In conclusion, the argument is unconvincing as it stands. The author would have to provide additional evidence that the news contents of the The Mercury are at par with those of The Bulge. Before coming to any conclusion and further decision regarding reduction in prices, the publication should also survey to get the additional evidence that what makes readers to switch to The Bulge. Without this additional evidence the argument does not supports the assumption pointed out by the author.

mehravikas Legendary Member
Joined
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Posted:
1161 messages
Followed by:
1 members
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Test Date:
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Target GMAT Score:
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Tue Oct 28, 2008 4:22 pm
Thanks Sanjay....for pointing out the mistake

sanjaysmart wrote:
mehravikas wrote:
The following appeared in an announcement issued by the publisher of The Mercury, a weekly newspaper:

"Since a competing lower-priced newspaper, The Bugle, was started five years ago, The Mercury's circulation has declined by 10,000 readers. The best way to get more people to read The Mercury is to reduce its price below that of The Bugle, at least until circulation increases to former levels. The increased circulation of The Mercury will attract more businesses to buy advertising space in the paper."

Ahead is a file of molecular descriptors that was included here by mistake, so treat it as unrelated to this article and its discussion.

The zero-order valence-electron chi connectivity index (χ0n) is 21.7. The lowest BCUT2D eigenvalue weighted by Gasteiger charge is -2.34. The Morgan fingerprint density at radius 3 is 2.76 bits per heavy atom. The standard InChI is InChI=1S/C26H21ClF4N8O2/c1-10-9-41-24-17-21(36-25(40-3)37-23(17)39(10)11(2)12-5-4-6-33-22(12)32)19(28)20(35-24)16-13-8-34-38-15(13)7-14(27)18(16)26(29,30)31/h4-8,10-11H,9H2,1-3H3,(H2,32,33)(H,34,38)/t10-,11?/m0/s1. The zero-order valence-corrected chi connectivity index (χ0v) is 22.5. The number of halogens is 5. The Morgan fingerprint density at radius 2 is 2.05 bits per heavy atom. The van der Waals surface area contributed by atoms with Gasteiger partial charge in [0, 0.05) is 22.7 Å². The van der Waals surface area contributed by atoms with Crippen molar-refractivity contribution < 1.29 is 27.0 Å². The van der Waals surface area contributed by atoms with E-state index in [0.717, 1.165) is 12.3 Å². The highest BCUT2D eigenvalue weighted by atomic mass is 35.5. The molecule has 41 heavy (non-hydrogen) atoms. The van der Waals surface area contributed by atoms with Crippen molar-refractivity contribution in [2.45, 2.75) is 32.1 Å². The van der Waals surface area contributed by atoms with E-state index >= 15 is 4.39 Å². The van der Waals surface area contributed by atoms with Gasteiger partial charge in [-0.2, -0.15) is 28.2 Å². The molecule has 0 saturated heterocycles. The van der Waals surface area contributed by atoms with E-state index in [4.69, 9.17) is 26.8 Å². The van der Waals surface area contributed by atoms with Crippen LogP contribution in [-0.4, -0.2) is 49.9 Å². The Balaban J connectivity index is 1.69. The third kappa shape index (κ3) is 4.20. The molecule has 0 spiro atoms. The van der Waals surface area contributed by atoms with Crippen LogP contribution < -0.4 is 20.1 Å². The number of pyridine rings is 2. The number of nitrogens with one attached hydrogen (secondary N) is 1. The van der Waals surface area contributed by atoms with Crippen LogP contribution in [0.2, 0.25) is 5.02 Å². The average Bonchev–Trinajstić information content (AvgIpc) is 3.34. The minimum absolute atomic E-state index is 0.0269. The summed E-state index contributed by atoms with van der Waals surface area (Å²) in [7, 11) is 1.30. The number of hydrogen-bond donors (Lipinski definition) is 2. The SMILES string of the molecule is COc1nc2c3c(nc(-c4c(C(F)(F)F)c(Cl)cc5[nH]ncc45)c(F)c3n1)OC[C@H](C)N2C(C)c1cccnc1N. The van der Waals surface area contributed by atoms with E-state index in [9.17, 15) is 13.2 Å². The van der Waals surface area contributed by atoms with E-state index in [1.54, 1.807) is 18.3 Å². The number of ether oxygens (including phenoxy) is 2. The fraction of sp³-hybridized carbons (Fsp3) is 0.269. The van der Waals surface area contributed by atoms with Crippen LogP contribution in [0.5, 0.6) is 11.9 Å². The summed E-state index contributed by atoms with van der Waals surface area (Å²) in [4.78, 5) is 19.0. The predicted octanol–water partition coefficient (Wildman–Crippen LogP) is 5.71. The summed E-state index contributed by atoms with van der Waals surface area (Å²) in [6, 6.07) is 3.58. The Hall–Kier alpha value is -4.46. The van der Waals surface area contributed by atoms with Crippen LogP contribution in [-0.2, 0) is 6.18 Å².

The author concludes that the decline in the sale of The Mercury's newspaper is due to the low priced newspaper, The Bugle. The author's line of reasoning is that the best way to increase the circulation of The Mercury's newspaper is to reduce its price below that of the Bugle, and the increased circulation will also attract more businesses to buy advertising in the paper. The author's reasoning is questionable for several reasons.

First of all the author's reasoning is based on a questionable assumption that the decline in the sale of The Mercury's newspaper is only because of a competing low price newspaper in the market. The author does not mentions how wide is the price gap between the two newspapers or to be precise is cost the only factor which has led the consumers to opt for a low priced newspaper? Moreover considering the narrow variation in the cost of the newspapers in the market, the truth of this claim is highly unlikely.

Secondly the author assumes that by reducing the current price of the newspaper, The Mercury will be able to compete with The Bulge. Again, however the author ignores the other critical factors which might have led to a decline in sales in the last five years. Also, the author does not consider whether the decline has been overall or the sale is affected only in some parts. It seems equally reasonable to assume that sales have only declined in some areas of the country, where the marketing of The Bulge has been aggressive than the marketing of The Mercury. If this were so, it would long way to explain the reason of decline in sales.